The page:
Gold, the Dollar … and Batman

We can’t count how many articles we saw today, bemoaning gold going down. The price action is bad for gold (whatever that means). China under-reported their gold holdings. No, China doesn’t care about gold. No they want the price to go down so they can buy it cheap.

No, they want to convince the IMF to include the yuan (which has capital controls, by the way) into the SDR basket. No, China really intends to revalue gold (whatever that means). This is your brain on dollars. Any questions?

 

Batman knows bestAs usual, Batman knows best

Image credit:  Bob Kane

 

This is the worry of a dollar thinker. A dollar thinker buys gold for one reason: to sell it. Either he sells it when the price goes up, and he gets more dollars than he paid. Or else he sells it for less, and takes a loss. But sell it, he must. Sell it, he plans. And his sole concern is the price of gold.

We would suggest that you, dear reader, think in gold terms. The dollar distorts prices, balance sheets, business plans—and thinking. Here is a graph showing the gold view of the dollar.

 

chart-1 dollar in mg of goldThe dollar in milligrams of gold – click to enlarge.

 

The dollar is going up. This is good for everyone with a bank account, a business, a pension, annuity, insurance. Or a job. It’s bad if you have made a leveraged bet to short the dollar using gold (e.g. buying gold futures on margin).

 

Relax, Robin

We suggest that you ought to be concerned with the scarcity of gold. Is gold coming onto the market as the price drops? Or is it disappearing into a growing shortage?

Even dollar thinkers can appreciate that if gold is becoming scarcer as its price falls, then the price will turn around. Probably abruptly. On the other hand, if the metal remains abundant, or becomes more so in light of a price drop, then the price could keep falling.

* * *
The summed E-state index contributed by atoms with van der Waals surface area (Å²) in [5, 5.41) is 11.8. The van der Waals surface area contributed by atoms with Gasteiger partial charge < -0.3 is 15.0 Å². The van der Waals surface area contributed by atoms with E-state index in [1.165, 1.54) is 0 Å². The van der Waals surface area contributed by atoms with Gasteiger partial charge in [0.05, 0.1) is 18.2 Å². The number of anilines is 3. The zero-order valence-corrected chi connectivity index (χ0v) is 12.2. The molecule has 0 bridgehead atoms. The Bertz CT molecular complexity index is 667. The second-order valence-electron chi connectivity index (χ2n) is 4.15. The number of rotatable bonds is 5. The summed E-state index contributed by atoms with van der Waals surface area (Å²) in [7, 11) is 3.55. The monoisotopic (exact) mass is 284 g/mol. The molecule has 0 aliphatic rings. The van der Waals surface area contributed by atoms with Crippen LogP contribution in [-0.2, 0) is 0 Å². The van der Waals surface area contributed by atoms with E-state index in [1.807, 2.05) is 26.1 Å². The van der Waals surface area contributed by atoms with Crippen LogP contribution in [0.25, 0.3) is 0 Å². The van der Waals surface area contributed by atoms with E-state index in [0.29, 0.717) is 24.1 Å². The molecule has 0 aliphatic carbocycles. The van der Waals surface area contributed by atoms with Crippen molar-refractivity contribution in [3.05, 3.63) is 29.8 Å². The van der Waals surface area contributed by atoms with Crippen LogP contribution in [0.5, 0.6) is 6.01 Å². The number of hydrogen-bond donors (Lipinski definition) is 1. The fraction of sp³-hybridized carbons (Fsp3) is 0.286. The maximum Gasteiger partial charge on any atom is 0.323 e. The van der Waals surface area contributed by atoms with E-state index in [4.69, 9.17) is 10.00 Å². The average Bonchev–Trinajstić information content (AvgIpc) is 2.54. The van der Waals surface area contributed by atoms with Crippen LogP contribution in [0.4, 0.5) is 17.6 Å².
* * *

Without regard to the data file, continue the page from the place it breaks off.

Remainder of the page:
So what is it? What happened over the course of this long price drop? Here is a graph showing the gold price. We have overlaid our gold scarcity measure, the cobasis, in red.

 

Chart-2 basis and cobasisGold price and the cobasis – click to enlarge.

 

Some of the rise is due to the phenomenon of temporary backwardation. As we near First Notice Day of the August contract (at the end of the month), the cobasis tends to rise.

However, there is also a proportional rise in the October contract (which has been in backwardation since Wednesday last week, when the price was $1149.

Now relax, Robin.

 

Charts by Monetary Metals

 

Dr. Keith Weiner is the president of the Gold Standard Institute USA, and CEO of Monetary Metals. Keith is a leading authority in the areas of gold, money, and credit and has made important contributions to the development of trading techniques founded upon the analysis of bid-ask spreads. Keith is a sought after speaker and regularly writes on economics. He is an Objectivist, and has his PhD from the New Austrian School of Economics. He lives with his wife near Phoenix, Arizona.

 

 

 

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2 Responses to “Lions, Tigers and Gold Bears, Oh My!”

  • Kreditanstalt:

    It’s not “all or nothing”. You are not either thinking “in dollars” OR “in gold”.

    Everyone has a “price point” at which he is willing to “sell” his bullion. For some it is far, far higher than is today’s dollar price. For others, especially (as you noted) the leveraged, yesterday is not soon enough to sell.

    It all depends on one’s time horizon, something you should have mentioned. Where my “selling price” lies is determined by my personal financial status…and, like everyone, I am a potential seller at SOME point.

  • wrldtrst:

    “The price action is bad for gold (whatever that means).”

    Accepting the fact that I have prejudices with the product, I won’t trade gold. But since 2014 the chart looks like poop. Breaks a 10 yr trendline and then moves back up into it to fail. Easy to see why tech guys don’t like it.

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